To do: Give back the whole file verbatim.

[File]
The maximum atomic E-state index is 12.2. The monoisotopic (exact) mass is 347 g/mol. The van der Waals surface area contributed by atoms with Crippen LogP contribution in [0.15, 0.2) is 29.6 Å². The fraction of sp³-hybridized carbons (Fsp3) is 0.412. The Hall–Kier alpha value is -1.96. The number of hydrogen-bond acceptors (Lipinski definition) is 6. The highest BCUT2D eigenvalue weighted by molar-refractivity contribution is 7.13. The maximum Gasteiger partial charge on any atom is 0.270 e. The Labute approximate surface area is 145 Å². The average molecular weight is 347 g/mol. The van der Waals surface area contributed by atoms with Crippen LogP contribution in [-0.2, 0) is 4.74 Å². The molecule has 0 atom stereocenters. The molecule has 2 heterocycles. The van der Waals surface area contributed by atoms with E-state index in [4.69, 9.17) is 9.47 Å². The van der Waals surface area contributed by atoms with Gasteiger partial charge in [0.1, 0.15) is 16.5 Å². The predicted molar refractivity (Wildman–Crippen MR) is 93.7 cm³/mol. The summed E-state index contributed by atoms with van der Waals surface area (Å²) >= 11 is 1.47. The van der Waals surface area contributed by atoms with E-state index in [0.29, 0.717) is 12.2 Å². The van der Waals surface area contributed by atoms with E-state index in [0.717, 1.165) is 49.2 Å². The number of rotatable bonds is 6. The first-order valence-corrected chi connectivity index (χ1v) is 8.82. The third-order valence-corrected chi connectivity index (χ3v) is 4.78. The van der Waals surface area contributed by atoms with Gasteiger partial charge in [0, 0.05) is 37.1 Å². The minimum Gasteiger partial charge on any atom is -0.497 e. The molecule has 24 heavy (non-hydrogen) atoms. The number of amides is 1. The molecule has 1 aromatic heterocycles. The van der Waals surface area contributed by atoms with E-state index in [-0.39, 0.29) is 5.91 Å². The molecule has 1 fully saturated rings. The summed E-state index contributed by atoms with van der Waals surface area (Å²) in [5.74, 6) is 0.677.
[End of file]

The maximum atomic E-state index is 12.2. The monoisotopic (exact) mass is 347 g/mol. The van der Waals surface area contributed by atoms with Crippen LogP contribution in [0.15, 0.2) is 29.6 Å². The fraction of sp³-hybridized carbons (Fsp3) is 0.412. The Hall–Kier alpha value is -1.96. The number of hydrogen-bond acceptors (Lipinski definition) is 6. The highest BCUT2D eigenvalue weighted by molar-refractivity contribution is 7.13. The maximum Gasteiger partial charge on any atom is 0.270 e. The Labute approximate surface area is 145 Å². The average molecular weight is 347 g/mol. The van der Waals surface area contributed by atoms with Crippen LogP contribution in [-0.2, 0) is 4.74 Å². The molecule has 0 atom stereocenters. The molecule has 2 heterocycles. The van der Waals surface area contributed by atoms with E-state index in [4.69, 9.17) is 9.47 Å². The van der Waals surface area contributed by atoms with Gasteiger partial charge in [0.1, 0.15) is 16.5 Å². The predicted molar refractivity (Wildman–Crippen MR) is 93.7 cm³/mol. The summed E-state index contributed by atoms with van der Waals surface area (Å²) >= 11 is 1.47. The van der Waals surface area contributed by atoms with E-state index in [0.29, 0.717) is 12.2 Å². The van der Waals surface area contributed by atoms with E-state index in [0.717, 1.165) is 49.2 Å². The number of rotatable bonds is 6. The first-order valence-corrected chi connectivity index (χ1v) is 8.82. The third-order valence-corrected chi connectivity index (χ3v) is 4.78. The van der Waals surface area contributed by atoms with Gasteiger partial charge in [0, 0.05) is 37.1 Å². The minimum Gasteiger partial charge on any atom is -0.497 e. The molecule has 24 heavy (non-hydrogen) atoms. The number of amides is 1. The molecule has 1 aromatic heterocycles. The van der Waals surface area contributed by atoms with E-state index in [-0.39, 0.29) is 5.91 Å². The molecule has 1 fully saturated rings. The summed E-state index contributed by atoms with van der Waals surface area (Å²) in [5.74, 6) is 0.677.